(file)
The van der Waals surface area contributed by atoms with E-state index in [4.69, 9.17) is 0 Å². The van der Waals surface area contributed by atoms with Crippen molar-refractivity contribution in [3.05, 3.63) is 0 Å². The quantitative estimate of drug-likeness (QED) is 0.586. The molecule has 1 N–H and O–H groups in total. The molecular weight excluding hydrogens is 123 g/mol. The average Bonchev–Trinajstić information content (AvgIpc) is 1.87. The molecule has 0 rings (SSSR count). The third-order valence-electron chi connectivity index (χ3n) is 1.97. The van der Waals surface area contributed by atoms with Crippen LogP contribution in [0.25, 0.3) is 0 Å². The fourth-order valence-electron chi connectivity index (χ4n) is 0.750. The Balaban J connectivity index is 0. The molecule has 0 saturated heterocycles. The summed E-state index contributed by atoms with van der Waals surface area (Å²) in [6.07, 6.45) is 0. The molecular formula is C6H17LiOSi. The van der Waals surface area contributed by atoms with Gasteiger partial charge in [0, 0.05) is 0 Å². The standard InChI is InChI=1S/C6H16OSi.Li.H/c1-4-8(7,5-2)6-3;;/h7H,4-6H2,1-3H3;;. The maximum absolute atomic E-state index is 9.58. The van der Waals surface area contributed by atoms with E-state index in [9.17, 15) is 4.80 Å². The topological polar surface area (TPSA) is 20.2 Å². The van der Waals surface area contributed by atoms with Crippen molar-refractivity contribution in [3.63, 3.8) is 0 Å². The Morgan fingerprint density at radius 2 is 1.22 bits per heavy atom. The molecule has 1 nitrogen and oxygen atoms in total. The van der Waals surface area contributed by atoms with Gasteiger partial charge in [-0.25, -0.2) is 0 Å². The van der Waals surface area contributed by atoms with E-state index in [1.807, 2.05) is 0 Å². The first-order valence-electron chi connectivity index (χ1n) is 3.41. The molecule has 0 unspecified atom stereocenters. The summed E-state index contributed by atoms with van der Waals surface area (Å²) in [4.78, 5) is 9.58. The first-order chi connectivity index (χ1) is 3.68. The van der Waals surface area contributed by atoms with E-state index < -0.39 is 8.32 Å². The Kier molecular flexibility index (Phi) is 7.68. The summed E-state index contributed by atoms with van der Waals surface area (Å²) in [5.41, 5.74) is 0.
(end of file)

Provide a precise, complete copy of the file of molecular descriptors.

The van der Waals surface area contributed by atoms with E-state index in [4.69, 9.17) is 0 Å². The van der Waals surface area contributed by atoms with Crippen molar-refractivity contribution in [3.05, 3.63) is 0 Å². The quantitative estimate of drug-likeness (QED) is 0.586. The molecule has 1 N–H and O–H groups in total. The molecular weight excluding hydrogens is 123 g/mol. The average Bonchev–Trinajstić information content (AvgIpc) is 1.87. The molecule has 0 rings (SSSR count). The third-order valence-electron chi connectivity index (χ3n) is 1.97. The van der Waals surface area contributed by atoms with Crippen LogP contribution in [0.25, 0.3) is 0 Å². The fourth-order valence-electron chi connectivity index (χ4n) is 0.750. The Balaban J connectivity index is 0. The molecule has 0 saturated heterocycles. The summed E-state index contributed by atoms with van der Waals surface area (Å²) in [6.07, 6.45) is 0. The molecular formula is C6H17LiOSi. The van der Waals surface area contributed by atoms with Gasteiger partial charge in [0, 0.05) is 0 Å². The standard InChI is InChI=1S/C6H16OSi.Li.H/c1-4-8(7,5-2)6-3;;/h7H,4-6H2,1-3H3;;. The maximum absolute atomic E-state index is 9.58. The van der Waals surface area contributed by atoms with E-state index in [9.17, 15) is 4.80 Å². The topological polar surface area (TPSA) is 20.2 Å². The van der Waals surface area contributed by atoms with Crippen molar-refractivity contribution in [3.63, 3.8) is 0 Å². The Morgan fingerprint density at radius 2 is 1.22 bits per heavy atom. The molecule has 1 nitrogen and oxygen atoms in total. The van der Waals surface area contributed by atoms with Gasteiger partial charge in [-0.25, -0.2) is 0 Å². The van der Waals surface area contributed by atoms with E-state index in [1.807, 2.05) is 0 Å². The first-order valence-electron chi connectivity index (χ1n) is 3.41. The molecule has 0 unspecified atom stereocenters. The summed E-state index contributed by atoms with van der Waals surface area (Å²) in [4.78, 5) is 9.58. The first-order chi connectivity index (χ1) is 3.68. The van der Waals surface area contributed by atoms with E-state index < -0.39 is 8.32 Å². The Kier molecular flexibility index (Phi) is 7.68. The summed E-state index contributed by atoms with van der Waals surface area (Å²) in [5.41, 5.74) is 0.